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Nothing is Secure

By       Message Joan Marques       (Page 1 of 1 pages)     Permalink

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A while ago my most respected colleague visited me in "my" office at work with the suggestion that I should accept a full time position so that I would "be more secure" of primary and secondary benefits. I couldn't help but smile, because the expression "being secure" always has that effect on me. Why do we always want to be secure? Admitted: it is an ingrained phenomenon and a human tendency to strive for security. But how many of us have not found out personally by now that security is a farce? If not even our next breath is for sure, how could any process, position, or relationship be? We often live with the idea that our job provides security. But how secure is our job? Even if our employer promises solemnly that he will not let us go because we're such hard workers, who guarantees that our employer does not die tomorrow, or changes his or her mind, or sells the entire company? Or that the economy in the country disintegrates in such a way that our employer is forced to undo his promise? Or that we suddenly feel that we want to do something else with our lives and leave this job by our own free will?

In private matters security is also a slippery subject. People get married and promise to love and cherish one another till death does them part. And then we see that within a year some of them go their separate ways. Others may stay together, but do so for other reasons than love and togetherness and become bitter for the rest of their lives. And of course there are also those that truly remain happy together for an extended amount of time, and that is beautiful.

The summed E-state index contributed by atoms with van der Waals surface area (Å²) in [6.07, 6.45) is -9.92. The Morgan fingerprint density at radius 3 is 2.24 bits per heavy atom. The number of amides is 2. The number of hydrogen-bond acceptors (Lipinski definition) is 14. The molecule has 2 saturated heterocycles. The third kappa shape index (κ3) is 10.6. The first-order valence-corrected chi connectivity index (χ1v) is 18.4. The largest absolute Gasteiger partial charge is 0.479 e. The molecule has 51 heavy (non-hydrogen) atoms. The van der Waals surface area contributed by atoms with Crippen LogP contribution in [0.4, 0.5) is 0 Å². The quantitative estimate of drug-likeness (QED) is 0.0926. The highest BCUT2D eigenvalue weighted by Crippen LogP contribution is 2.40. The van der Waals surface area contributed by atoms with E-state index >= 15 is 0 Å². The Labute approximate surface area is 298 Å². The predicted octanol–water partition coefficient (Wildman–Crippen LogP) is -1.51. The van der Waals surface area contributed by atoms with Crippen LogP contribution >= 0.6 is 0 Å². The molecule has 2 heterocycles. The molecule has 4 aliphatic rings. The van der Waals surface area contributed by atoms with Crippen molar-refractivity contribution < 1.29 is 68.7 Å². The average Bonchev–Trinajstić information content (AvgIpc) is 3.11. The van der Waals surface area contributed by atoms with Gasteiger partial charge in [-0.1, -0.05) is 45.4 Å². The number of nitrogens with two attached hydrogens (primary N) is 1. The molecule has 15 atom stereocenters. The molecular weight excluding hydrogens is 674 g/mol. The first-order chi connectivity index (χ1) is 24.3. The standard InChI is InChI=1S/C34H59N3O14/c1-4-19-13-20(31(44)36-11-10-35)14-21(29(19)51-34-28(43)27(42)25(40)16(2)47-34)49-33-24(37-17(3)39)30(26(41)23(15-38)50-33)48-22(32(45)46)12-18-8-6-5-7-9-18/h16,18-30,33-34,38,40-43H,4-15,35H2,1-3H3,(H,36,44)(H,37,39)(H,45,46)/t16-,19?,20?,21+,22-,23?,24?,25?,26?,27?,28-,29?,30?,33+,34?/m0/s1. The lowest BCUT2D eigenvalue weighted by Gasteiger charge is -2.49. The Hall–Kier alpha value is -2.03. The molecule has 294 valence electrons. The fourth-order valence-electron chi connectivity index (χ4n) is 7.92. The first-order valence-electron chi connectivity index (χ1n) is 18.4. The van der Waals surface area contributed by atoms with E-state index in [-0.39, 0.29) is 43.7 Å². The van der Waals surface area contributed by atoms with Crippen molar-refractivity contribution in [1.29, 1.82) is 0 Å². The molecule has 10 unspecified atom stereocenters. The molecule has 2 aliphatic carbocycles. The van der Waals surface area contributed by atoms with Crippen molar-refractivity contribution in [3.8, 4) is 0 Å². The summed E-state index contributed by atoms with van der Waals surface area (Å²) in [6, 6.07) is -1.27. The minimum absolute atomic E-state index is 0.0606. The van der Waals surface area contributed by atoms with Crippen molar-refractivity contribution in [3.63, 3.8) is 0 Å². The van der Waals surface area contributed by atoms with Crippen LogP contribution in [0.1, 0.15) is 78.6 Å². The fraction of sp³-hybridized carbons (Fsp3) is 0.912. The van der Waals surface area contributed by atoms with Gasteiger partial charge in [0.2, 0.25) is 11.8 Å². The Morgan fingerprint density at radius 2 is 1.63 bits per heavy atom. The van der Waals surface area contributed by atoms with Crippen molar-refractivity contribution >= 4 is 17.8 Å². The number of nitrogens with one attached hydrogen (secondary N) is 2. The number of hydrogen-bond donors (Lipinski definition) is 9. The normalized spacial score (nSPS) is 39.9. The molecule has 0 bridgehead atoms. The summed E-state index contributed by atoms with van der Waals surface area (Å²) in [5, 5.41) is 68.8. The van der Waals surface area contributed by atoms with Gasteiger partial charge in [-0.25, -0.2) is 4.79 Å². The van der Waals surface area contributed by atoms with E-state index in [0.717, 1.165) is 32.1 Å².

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Yet, the main point remains that when we stand at the commencement of a situation, whether private or professionally, it always seems so promising and we think that this will be a "sure shot." That happens because we are captured in the moment. But human beings are interesting creatures that don't differ that much from animals, even though we don't like to admit that. In foundation we are just as fickle as any other living organism, and we discover that, at certain points in time, our desires and interests subside or disappear in one area, and emerge or increase in another. However, in the meantime we have often "secured" ourselves in a relationship or contract, and have to go through tremendous pains to step out of that without too much hazard. Oftentimes, others criticize us then, because they consider us to be "unreliable."

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Observed from a distance, our human community is truly amusing. In our quest for "security" we have built institutions that rob us from our natural needs and maneuver us in positions that make us deeply unhappy and cause us to be dictated by others what is -and is not- good for us. That may also explain why eruptions emerge and why there are so many "infidels" among us. It can all be attributed to the fact that we have created a misconception of endurance about everything, and become disheartened when this misconception turns out to be what it is: a sandcastle.

Enlightened by experience, I now regularly present this take on life in my presentations. I explain that nothing is secure: not your job, not your relationships, not even your life. Everything can be different tomorrow. If you perceive life that way, you don't get disappointed so easily, and you can be so much more open and relaxed in your approach toward everything. You perceive each relationship, personal or professional, as a gift that you may cherish as long as it lasts, but that you will have to let go when it's time. Because this is secure: nothing is secure.

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Joan Marques is the author of "Joy at Work, Work at Joy: Living and Working Mindfully Every Day" (Personhood Press, 2010), and co-editor of "The Workplace and Spirituality: New Perspectives in Research and Practice" (Skylight Paths, 2009), an (more...)
 

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